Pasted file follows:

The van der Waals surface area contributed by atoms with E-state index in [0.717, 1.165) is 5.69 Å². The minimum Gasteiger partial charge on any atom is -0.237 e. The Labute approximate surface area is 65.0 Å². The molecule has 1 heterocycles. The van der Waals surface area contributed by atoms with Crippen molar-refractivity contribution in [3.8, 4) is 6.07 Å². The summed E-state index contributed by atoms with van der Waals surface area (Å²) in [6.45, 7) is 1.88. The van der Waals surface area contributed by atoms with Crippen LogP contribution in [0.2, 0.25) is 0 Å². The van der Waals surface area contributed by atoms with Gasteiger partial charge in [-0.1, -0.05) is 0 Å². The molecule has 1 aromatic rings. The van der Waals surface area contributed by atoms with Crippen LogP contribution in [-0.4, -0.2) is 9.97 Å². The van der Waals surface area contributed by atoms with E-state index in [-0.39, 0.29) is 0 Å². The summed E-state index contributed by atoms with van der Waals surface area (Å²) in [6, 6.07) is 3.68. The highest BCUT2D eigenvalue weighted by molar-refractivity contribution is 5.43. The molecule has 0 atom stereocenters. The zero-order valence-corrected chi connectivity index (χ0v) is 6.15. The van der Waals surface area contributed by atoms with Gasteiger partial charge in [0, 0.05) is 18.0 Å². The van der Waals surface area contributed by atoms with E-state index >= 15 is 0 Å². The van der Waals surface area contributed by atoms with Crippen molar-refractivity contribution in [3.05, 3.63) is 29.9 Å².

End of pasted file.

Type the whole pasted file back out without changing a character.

The van der Waals surface area contributed by atoms with E-state index in [0.717, 1.165) is 5.69 Å². The minimum Gasteiger partial charge on any atom is -0.237 e. The Labute approximate surface area is 65.0 Å². The molecule has 1 heterocycles. The van der Waals surface area contributed by atoms with Crippen molar-refractivity contribution in [3.8, 4) is 6.07 Å². The summed E-state index contributed by atoms with van der Waals surface area (Å²) in [6.45, 7) is 1.88. The van der Waals surface area contributed by atoms with Crippen LogP contribution in [0.2, 0.25) is 0 Å². The van der Waals surface area contributed by atoms with Gasteiger partial charge in [-0.1, -0.05) is 0 Å². The molecule has 1 aromatic rings. The van der Waals surface area contributed by atoms with Crippen LogP contribution in [-0.4, -0.2) is 9.97 Å². The van der Waals surface area contributed by atoms with E-state index in [-0.39, 0.29) is 0 Å². The summed E-state index contributed by atoms with van der Waals surface area (Å²) in [6, 6.07) is 3.68. The highest BCUT2D eigenvalue weighted by molar-refractivity contribution is 5.43. The molecule has 0 atom stereocenters. The zero-order valence-corrected chi connectivity index (χ0v) is 6.15. The van der Waals surface area contributed by atoms with Gasteiger partial charge in [0, 0.05) is 18.0 Å². The van der Waals surface area contributed by atoms with E-state index >= 15 is 0 Å². The van der Waals surface area contributed by atoms with Crippen molar-refractivity contribution in [3.05, 3.63) is 29.9 Å².